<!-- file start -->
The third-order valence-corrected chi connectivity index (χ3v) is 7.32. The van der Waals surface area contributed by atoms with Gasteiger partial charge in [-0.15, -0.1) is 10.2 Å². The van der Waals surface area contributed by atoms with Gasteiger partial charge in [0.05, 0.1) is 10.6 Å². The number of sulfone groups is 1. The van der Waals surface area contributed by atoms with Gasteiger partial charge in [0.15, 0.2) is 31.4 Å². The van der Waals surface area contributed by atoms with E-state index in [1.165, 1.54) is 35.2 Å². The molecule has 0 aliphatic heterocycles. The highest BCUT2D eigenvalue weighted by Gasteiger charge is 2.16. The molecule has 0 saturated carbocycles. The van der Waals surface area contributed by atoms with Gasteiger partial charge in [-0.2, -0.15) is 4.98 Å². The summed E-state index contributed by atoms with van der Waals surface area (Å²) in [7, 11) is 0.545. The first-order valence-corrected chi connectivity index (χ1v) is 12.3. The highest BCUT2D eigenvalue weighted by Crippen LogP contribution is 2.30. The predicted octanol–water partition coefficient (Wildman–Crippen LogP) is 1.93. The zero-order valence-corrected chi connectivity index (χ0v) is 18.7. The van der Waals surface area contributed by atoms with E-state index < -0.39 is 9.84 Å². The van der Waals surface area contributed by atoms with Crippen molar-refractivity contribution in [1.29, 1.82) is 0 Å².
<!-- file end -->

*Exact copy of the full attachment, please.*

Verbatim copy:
The third-order valence-corrected chi connectivity index (χ3v) is 7.32. The van der Waals surface area contributed by atoms with Gasteiger partial charge in [-0.15, -0.1) is 10.2 Å². The van der Waals surface area contributed by atoms with Gasteiger partial charge in [0.05, 0.1) is 10.6 Å². The number of sulfone groups is 1. The van der Waals surface area contributed by atoms with Gasteiger partial charge in [0.15, 0.2) is 31.4 Å². The van der Waals surface area contributed by atoms with E-state index in [1.165, 1.54) is 35.2 Å². The molecule has 0 aliphatic heterocycles. The highest BCUT2D eigenvalue weighted by Gasteiger charge is 2.16. The molecule has 0 saturated carbocycles. The van der Waals surface area contributed by atoms with Gasteiger partial charge in [-0.2, -0.15) is 4.98 Å². The summed E-state index contributed by atoms with van der Waals surface area (Å²) in [7, 11) is 0.545. The first-order valence-corrected chi connectivity index (χ1v) is 12.3. The highest BCUT2D eigenvalue weighted by Crippen LogP contribution is 2.30. The predicted octanol–water partition coefficient (Wildman–Crippen LogP) is 1.93. The zero-order valence-corrected chi connectivity index (χ0v) is 18.7. The van der Waals surface area contributed by atoms with E-state index < -0.39 is 9.84 Å². The van der Waals surface area contributed by atoms with Crippen molar-refractivity contribution in [1.29, 1.82) is 0 Å².